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Monday, February 09, 2009

Taiwanese Tea Varietals - Part III

In the previous tea varietal posts, we already talked about Chin Hsin Oolong (青心烏龍), Chin Hsin Da Pa (青心大Pa), Jin Xuan (金萱), Cui Yu (翠玉) and Four Season's Spring (四季春).
Here are more varietals that are still producing tea in Taiwan.

Tieguanyin (鐵觀音): This varietal is one of the four famous varietals (四大名樷) in China. An Xi (安溪) , China is known for this tea. In 1919, Tieguanyin varietal was brought to Taiwan.
Tieguanyin is grown mostly in the Mu Zha (木柵) area of Taiwan. This varietal has thicker branches and its leaves grow further apart. The young tea bud has a bit of red color to it. Tieguanyin's leaves are oval shaped and have clear serrations. This varietal yields much less compared to the rest of Taiwanese varietals.

Buddha's Hand (佛手): This varietal was orginally from Yong Chun (永春), China. The name came from that this varietal has a very distinct (佛手柑) flavor( This is a yellow citrus-like fruit. Google it and you can see what it looks like). A tea that is made from this varietal will offer you a nice flavor, full mouth-feel, and many infusions. If you ever go up to Pinglin (坪林), ask around, you might be able to find Buddha Hand.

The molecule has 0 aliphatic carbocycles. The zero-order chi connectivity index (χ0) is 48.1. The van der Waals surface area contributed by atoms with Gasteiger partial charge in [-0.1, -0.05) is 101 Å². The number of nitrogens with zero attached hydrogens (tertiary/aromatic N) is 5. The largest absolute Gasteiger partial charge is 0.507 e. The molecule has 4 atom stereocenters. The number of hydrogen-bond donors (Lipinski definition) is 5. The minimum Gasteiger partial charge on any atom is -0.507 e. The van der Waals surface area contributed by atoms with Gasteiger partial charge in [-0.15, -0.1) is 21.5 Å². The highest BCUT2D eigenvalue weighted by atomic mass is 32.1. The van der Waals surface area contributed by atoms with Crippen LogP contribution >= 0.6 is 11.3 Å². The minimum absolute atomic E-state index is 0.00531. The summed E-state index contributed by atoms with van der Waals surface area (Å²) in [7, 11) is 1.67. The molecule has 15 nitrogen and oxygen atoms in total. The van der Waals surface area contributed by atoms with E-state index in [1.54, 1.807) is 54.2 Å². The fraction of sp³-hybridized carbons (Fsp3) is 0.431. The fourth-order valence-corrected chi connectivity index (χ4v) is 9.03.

Wuyi (武夷): Wuyi is known for its varietals. Wuyi was introduced to Taiwan probably around 300 years ago and it is very hard to trace back which exact varietal was brought into Taiwan. One can find Wuyi varietal tea in the Pinglin (坪林) or YiLan (宜蘭) regions. Or you can try our Taiwan Wuyi tea to see how it tastes.

White Hair Monkey (白毛猴): You can find this varietal in Pinglin (坪林), Shiding (石碇), and NanGang (南港). White Hair Monkey is normally used to make Bai Hao Oolong since it has a very clear tea bud. Sometimes, farmers use this varietal to blend with Bai Hao Oolong that is made from Chin Hsin Da Pa.

Taiwan Tea No. 18 台茶18號: This varietal is also known as Ruby Stone (紅玉 - Hong Yu). In 1999, it was given its name by the Tea Reform Institute, YuChi branch (茶葉改良場魚池分場). Taiwan Tea No. 18 is used to make black tea.


tenuki said...

nice info, thanks. didn't know that about buddha hand name, thought it was the size of the leaves.

Shiuwen said...

When I first heard about Buddha Hand, a farmer told me that the name came from the size of the leaves. I think both are accurate.
Tea knowledge is like this. Some came from legends, some came from whatever people told you at the time, and some came from research data.